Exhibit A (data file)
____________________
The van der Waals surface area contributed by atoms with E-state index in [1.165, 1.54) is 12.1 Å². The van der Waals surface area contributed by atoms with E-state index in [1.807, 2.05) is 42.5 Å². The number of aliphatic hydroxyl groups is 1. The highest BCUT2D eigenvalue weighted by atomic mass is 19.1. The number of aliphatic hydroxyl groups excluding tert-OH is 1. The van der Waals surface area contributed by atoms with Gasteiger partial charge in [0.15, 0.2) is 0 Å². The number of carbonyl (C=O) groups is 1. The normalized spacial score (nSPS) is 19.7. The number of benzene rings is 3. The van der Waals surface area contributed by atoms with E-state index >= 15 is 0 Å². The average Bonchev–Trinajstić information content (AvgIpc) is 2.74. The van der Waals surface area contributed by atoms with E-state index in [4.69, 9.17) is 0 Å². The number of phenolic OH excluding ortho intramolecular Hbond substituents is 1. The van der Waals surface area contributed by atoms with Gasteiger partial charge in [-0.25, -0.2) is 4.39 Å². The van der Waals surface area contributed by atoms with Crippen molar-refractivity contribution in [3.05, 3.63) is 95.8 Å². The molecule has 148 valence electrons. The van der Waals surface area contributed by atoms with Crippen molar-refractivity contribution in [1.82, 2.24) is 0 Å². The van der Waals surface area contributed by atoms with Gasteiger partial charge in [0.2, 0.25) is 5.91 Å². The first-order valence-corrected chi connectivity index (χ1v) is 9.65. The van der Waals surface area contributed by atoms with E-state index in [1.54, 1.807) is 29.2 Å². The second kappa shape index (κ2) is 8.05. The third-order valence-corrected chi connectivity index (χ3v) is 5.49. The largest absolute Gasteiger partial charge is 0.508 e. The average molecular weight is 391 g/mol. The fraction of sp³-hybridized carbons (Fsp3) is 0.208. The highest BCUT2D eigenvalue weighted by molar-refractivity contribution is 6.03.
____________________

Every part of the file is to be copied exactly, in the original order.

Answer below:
The van der Waals surface area contributed by atoms with E-state index in [1.165, 1.54) is 12.1 Å². The van der Waals surface area contributed by atoms with E-state index in [1.807, 2.05) is 42.5 Å². The number of aliphatic hydroxyl groups is 1. The highest BCUT2D eigenvalue weighted by atomic mass is 19.1. The number of aliphatic hydroxyl groups excluding tert-OH is 1. The van der Waals surface area contributed by atoms with Gasteiger partial charge in [0.15, 0.2) is 0 Å². The number of carbonyl (C=O) groups is 1. The normalized spacial score (nSPS) is 19.7. The number of benzene rings is 3. The van der Waals surface area contributed by atoms with E-state index >= 15 is 0 Å². The average Bonchev–Trinajstić information content (AvgIpc) is 2.74. The van der Waals surface area contributed by atoms with E-state index in [4.69, 9.17) is 0 Å². The number of phenolic OH excluding ortho intramolecular Hbond substituents is 1. The van der Waals surface area contributed by atoms with Gasteiger partial charge in [-0.25, -0.2) is 4.39 Å². The van der Waals surface area contributed by atoms with Crippen molar-refractivity contribution in [3.05, 3.63) is 95.8 Å². The molecule has 148 valence electrons. The van der Waals surface area contributed by atoms with Crippen molar-refractivity contribution in [1.82, 2.24) is 0 Å². The van der Waals surface area contributed by atoms with Gasteiger partial charge in [0.2, 0.25) is 5.91 Å². The first-order valence-corrected chi connectivity index (χ1v) is 9.65. The van der Waals surface area contributed by atoms with E-state index in [1.54, 1.807) is 29.2 Å². The second kappa shape index (κ2) is 8.05. The third-order valence-corrected chi connectivity index (χ3v) is 5.49. The largest absolute Gasteiger partial charge is 0.508 e. The average molecular weight is 391 g/mol. The fraction of sp³-hybridized carbons (Fsp3) is 0.208. The highest BCUT2D eigenvalue weighted by molar-refractivity contribution is 6.03.